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If It Were A Movie, 'Oregon Pot' Would Be No. 4 At The Box Office

Two men inspect the goods at at Farma, a marijuana dispensary in Portland, Oregon. The state's first week of retail sales brought in an estimated $11 million, a trade group says. i

Two men inspect the goods at at Farma, a marijuana dispensary in Portland, Oregon. The state's first week of retail sales brought in an estimated $11 million, a trade group says. Josh Edelson/AFP/Getty Images hide caption

toggle caption Josh Edelson/AFP/Getty Images
Two men inspect the goods at at Farma, a marijuana dispensary in Portland, Oregon. The state's first week of retail sales brought in an estimated $11 million, a trade group says.

Two men inspect the goods at at Farma, a marijuana dispensary in Portland, Oregon. The state's first week of retail sales brought in an estimated $11 million, a trade group says.

Josh Edelson/AFP/Getty Images

If legal marijuana were a movie, the $11 million that's estimated to have been taken in during Oregon's first week of retail sales would place it fourth on the list of U.S. weekend box-office receipts, right behind Pan.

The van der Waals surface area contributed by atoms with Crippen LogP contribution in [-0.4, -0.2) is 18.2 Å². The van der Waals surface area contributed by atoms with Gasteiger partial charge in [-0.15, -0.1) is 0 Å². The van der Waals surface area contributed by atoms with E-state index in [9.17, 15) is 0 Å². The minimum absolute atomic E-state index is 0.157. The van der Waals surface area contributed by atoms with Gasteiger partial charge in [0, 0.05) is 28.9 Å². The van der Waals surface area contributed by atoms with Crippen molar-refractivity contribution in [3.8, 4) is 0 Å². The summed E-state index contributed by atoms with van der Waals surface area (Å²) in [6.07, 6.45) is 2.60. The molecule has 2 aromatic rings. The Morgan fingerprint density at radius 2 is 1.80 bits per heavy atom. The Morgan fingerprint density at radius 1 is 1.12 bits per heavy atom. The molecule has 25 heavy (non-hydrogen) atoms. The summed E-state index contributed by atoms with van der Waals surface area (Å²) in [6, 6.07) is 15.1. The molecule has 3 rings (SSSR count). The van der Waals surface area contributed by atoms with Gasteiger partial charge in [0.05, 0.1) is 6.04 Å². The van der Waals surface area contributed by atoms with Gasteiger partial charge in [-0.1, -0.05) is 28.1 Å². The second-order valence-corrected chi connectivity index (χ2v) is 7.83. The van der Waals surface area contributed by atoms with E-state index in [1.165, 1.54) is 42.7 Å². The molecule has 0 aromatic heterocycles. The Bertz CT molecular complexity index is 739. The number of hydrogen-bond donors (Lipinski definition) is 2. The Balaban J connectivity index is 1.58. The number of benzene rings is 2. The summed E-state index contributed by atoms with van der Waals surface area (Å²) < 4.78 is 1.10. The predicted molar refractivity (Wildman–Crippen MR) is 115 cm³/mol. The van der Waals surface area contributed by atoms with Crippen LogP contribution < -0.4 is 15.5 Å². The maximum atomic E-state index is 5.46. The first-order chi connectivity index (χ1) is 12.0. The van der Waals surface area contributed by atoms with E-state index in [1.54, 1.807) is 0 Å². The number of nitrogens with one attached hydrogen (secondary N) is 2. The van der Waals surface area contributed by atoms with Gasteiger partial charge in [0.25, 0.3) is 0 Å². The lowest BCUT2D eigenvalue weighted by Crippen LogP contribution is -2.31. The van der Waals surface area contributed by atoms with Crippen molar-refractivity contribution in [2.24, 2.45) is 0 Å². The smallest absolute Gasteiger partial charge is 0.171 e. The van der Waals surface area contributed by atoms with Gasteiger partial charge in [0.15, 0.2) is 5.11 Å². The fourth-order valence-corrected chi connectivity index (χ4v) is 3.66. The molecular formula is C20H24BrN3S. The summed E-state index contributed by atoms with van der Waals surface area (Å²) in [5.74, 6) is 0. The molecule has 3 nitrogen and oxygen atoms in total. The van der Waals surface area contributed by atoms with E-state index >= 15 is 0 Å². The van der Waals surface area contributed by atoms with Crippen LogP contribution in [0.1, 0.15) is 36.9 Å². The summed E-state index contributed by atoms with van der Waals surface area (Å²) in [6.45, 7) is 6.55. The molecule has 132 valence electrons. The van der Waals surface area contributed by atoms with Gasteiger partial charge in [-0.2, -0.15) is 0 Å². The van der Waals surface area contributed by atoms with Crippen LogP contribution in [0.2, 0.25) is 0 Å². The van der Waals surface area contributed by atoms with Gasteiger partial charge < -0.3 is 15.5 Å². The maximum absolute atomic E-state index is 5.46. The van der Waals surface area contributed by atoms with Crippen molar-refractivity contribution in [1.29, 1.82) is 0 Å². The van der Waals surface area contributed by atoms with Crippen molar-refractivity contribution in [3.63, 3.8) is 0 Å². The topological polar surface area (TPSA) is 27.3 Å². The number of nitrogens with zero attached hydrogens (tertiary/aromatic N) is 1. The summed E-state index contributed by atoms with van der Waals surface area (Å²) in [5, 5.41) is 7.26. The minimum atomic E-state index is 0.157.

We're comparing apples and oranges, of course: The Hollywood numbers reflect this past weekend, while the pot figure is for the first five days of legal sales in Oregon. But if we look at seven days of box-office results, pot in Oregon would still take fifth, solidly ahead of Maze Runner: The Scorch Trials.

The figure has attracted notice since it was announced last week by a trade group, the Oregon Retailers of Cannabis Association. In part, that's because the retail estimate is higher than pot's legal debuts in Washington and Colorado; it also beat Oregon officials' estimates.

ORCA Executive Director Casey Houlihan tells NPR member station KLCC that Oregon had 247 stores take part in its marijuana sales — and that retailers took in $3.5 million on the first day alone.

"We're seeing about 500 people a day," Jeff Johnson, who owns a dispensary called Nectar in Portland, tells local TV KGW.

Part of the draw, as we reported when recreational marijuana sales became fully legal earlier this month, could be that for now, Oregon's pot is on discount: The state won't start levying a 25 percent tax on retail sales until January.

Discussing potential tax revenue from legal pot, Oregon officials previously predicted the state would take in "$10.7 million in revenue for the 2015-2017 biennium."

To bring in that figure at the 25 percent tax rate, the state would need around $42.8 million in sales.

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